Mr Shabane replied that the sacrifice was a number of hectares that was going to be bought. It was more costly to recapitalise farms than to buy them. Seven million hectares of land had been bought, and farmers had to be assisted. The Minister had said in his budget speech that investment in acquired land had to increase. Less had to be bought and more invested. Restitution funds went to restitution farms. There was no large number of claims settled. There was rather investment to move operations along.
Mr Gelderblom said that it was a new vision, to buy less and be more productive.
Mr Shabane replied that the emphasis was on buying well. Dairy farms were facing challenges reported in the media. The Department thought before it bought.
The Chairperson said that a huge budget for Administration was unacceptable. The Portfolio Committee had raised the matter with the Treasury, and recommended that the Treasury try to streamline the administration budget. It would not do to have too many resources in Administration, and less in other programmes. He asked about reasons for the shift, and implications moving forward.
Mr Motsoeneng replied that colleagues from the Treasury would assist with the streamlining of the Administration budget. The question was how the Comprehensive Rural Development Programme could be allowed to assist.
Mr Shabane added that the Department was established in 2009, and was committed to far reaching reforms. Costs for administration had increased. Once things were up and running, the budget would be dealt with more effectively. There would be policy reform and better service. The Department would no longer be ripped off, as he phrased it, once norms and standards had been set. The cost of administration had increased because land was paper based. Land registration could be digitalised, but it was going to cost money. IT infrastructure had to be built. But in the long term it would be cost effective.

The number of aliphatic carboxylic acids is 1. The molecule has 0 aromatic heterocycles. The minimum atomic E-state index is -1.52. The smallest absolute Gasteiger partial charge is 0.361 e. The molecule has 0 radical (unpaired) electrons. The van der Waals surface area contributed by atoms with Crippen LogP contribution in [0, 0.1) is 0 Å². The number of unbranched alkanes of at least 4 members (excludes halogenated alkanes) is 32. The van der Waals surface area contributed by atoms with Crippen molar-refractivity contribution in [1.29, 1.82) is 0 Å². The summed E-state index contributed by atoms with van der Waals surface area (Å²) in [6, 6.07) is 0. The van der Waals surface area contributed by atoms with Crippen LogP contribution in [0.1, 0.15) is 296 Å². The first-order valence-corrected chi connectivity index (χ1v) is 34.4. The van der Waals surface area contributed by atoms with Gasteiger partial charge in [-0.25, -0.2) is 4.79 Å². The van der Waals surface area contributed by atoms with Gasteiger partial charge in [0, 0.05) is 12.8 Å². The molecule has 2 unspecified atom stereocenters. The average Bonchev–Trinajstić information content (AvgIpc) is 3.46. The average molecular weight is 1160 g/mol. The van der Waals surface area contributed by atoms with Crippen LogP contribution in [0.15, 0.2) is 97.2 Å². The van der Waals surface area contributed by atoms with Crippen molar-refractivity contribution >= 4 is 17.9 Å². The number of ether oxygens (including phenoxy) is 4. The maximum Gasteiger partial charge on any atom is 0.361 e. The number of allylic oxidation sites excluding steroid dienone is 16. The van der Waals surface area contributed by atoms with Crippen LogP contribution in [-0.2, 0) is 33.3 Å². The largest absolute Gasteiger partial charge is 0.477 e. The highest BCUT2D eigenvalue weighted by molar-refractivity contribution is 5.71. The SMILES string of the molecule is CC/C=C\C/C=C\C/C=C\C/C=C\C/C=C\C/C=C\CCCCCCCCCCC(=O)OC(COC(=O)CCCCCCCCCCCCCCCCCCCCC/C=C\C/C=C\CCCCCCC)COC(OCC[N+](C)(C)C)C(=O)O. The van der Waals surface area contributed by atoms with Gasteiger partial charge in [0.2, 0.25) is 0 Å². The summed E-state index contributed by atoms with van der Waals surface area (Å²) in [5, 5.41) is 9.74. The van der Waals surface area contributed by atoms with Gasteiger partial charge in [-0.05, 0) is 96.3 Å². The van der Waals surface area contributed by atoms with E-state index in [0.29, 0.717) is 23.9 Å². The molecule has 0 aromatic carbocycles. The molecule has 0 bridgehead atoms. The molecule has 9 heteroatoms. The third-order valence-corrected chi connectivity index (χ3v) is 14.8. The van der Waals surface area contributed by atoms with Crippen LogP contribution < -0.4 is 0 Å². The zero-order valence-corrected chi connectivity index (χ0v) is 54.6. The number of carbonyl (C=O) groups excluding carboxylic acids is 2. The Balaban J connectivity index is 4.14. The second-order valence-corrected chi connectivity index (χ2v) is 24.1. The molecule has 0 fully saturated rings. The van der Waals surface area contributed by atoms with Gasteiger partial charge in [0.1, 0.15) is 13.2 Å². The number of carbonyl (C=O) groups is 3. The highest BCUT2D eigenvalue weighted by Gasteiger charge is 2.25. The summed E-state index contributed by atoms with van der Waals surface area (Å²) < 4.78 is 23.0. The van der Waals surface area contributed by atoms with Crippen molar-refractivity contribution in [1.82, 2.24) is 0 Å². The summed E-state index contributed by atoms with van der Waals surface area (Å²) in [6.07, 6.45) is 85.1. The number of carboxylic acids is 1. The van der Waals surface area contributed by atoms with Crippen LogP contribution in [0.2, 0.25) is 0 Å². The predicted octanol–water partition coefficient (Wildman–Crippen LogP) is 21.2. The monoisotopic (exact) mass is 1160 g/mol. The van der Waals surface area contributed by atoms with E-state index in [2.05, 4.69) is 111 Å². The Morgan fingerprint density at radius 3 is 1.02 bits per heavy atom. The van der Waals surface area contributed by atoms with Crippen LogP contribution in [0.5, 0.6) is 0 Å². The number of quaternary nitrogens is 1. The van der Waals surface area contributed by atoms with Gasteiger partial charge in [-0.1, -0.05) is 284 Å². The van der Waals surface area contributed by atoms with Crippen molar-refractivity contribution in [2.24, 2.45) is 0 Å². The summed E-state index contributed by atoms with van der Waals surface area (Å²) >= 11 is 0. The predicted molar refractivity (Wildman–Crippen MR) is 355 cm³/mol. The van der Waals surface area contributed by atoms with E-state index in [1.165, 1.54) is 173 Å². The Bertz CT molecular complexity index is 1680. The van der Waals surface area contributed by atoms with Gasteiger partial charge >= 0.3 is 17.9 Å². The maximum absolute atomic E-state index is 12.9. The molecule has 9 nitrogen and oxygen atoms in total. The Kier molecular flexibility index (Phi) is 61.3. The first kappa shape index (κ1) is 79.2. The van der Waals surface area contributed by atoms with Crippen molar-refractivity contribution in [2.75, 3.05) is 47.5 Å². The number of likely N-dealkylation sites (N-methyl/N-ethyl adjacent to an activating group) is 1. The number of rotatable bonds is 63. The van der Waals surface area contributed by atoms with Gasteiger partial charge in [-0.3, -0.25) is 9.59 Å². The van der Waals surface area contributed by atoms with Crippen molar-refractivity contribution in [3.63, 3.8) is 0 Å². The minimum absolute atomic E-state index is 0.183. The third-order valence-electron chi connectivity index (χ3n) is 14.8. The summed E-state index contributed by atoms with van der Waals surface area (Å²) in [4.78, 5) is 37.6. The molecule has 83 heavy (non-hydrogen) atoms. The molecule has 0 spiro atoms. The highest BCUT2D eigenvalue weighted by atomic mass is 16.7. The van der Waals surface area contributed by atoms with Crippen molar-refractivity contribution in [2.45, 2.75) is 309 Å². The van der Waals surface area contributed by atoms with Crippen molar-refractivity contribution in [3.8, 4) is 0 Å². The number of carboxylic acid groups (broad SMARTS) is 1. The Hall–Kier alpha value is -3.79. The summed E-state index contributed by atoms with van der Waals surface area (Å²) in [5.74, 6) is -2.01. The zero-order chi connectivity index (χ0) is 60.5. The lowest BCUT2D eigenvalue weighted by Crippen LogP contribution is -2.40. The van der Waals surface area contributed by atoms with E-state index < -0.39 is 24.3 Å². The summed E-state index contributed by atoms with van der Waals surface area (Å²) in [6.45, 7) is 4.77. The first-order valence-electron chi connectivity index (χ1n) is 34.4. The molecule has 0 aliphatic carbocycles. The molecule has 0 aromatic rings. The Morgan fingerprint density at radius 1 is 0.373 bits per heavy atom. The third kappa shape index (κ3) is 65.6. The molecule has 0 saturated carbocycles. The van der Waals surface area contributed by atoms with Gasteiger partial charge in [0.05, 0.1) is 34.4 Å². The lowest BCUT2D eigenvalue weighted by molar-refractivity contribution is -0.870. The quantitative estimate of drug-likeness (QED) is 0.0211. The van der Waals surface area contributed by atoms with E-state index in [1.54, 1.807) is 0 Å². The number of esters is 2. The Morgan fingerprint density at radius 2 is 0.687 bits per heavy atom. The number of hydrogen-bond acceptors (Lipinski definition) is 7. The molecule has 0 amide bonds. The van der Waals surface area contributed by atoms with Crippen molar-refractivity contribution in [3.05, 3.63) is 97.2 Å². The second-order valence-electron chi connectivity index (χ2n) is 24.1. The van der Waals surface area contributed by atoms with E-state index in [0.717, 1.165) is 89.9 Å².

The Chairperson asked if challenges were experienced around recapitalisation.
Mr Shabane replied that recapitalisation challenges had improved. The Department could not rely on state grants only. Farmers assisted with recapitalisation would have to pay back.
Mr L Ramatlakane (COPE) referred to slide 12. There was a need to shift reprioritisation. Planning could be improved. The shift had been the result of not anticipating. When asked about virements, the Treasury had stated that the Public Finances Management Act (PFMA) prescribed that it was not to exceed eight percent. The excessive use of virements had not been approved, and yet the Department wanted Parliament to approve it. He asked why there were continuous virements. Money was transferred from the core function of land restitution. He asked if it was because of poor planning that had led to reprioritisation. He asked why it had been necessary to transfer funds to defray the cost of compensation.
The Chairperson noted that Mr Ramatlakane had asked the same question Mr Swart had asked, in different words.
Mr Motsoeneng replied that in terms of section 43 of the PFMA, the Accounting Officer could vire up to eight percent without having to go back to the Treasury or Parliament. The Department had adjusted what Parliament had voted.
Mr Singh said that Parliament had not voted it.
The Chairperson said that the Treasury had to be approached for virements.
Mr Kismore Mangondo, Acting Director, National Treasury, replied that the Chief Financial Officer could vire, but within limitations set by the Treasury. Increased compensation of employees could not be done without going to the Treasury.
Mr Shabane added that there would be improved planning. The Green Paper on Land Reform dealt with a whole range of policies that had been taken to Cabinet. Those cost money, but it was not to be seen in the Annual Performance Plan. There were national workshops on hidden costs.